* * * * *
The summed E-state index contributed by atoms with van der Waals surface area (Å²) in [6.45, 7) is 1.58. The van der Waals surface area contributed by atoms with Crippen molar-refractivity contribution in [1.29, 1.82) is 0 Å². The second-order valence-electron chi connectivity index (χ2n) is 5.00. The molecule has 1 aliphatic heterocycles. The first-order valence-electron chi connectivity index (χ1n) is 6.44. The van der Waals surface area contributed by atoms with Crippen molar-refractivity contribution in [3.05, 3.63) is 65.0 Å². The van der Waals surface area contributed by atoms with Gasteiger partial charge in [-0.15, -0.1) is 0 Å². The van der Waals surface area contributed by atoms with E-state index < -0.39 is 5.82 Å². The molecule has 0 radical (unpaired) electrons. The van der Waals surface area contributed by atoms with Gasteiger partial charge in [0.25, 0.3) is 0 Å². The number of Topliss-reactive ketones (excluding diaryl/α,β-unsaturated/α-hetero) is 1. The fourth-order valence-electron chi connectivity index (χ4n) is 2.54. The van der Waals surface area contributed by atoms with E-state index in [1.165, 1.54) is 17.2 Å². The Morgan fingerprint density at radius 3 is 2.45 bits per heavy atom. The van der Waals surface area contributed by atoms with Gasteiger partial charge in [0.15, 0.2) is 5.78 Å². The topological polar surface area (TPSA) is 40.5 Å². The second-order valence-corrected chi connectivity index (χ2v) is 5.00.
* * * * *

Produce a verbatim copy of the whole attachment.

The summed E-state index contributed by atoms with van der Waals surface area (Å²) in [6.45, 7) is 1.58. The van der Waals surface area contributed by atoms with Crippen molar-refractivity contribution in [1.29, 1.82) is 0 Å². The second-order valence-electron chi connectivity index (χ2n) is 5.00. The molecule has 1 aliphatic heterocycles. The first-order valence-electron chi connectivity index (χ1n) is 6.44. The van der Waals surface area contributed by atoms with Crippen molar-refractivity contribution in [3.05, 3.63) is 65.0 Å². The van der Waals surface area contributed by atoms with Gasteiger partial charge in [-0.15, -0.1) is 0 Å². The van der Waals surface area contributed by atoms with E-state index < -0.39 is 5.82 Å². The molecule has 0 radical (unpaired) electrons. The van der Waals surface area contributed by atoms with Gasteiger partial charge in [0.25, 0.3) is 0 Å². The number of Topliss-reactive ketones (excluding diaryl/α,β-unsaturated/α-hetero) is 1. The fourth-order valence-electron chi connectivity index (χ4n) is 2.54. The van der Waals surface area contributed by atoms with E-state index in [1.165, 1.54) is 17.2 Å². The Morgan fingerprint density at radius 3 is 2.45 bits per heavy atom. The van der Waals surface area contributed by atoms with Gasteiger partial charge in [0.15, 0.2) is 5.78 Å². The topological polar surface area (TPSA) is 40.5 Å². The second-order valence-corrected chi connectivity index (χ2v) is 5.00.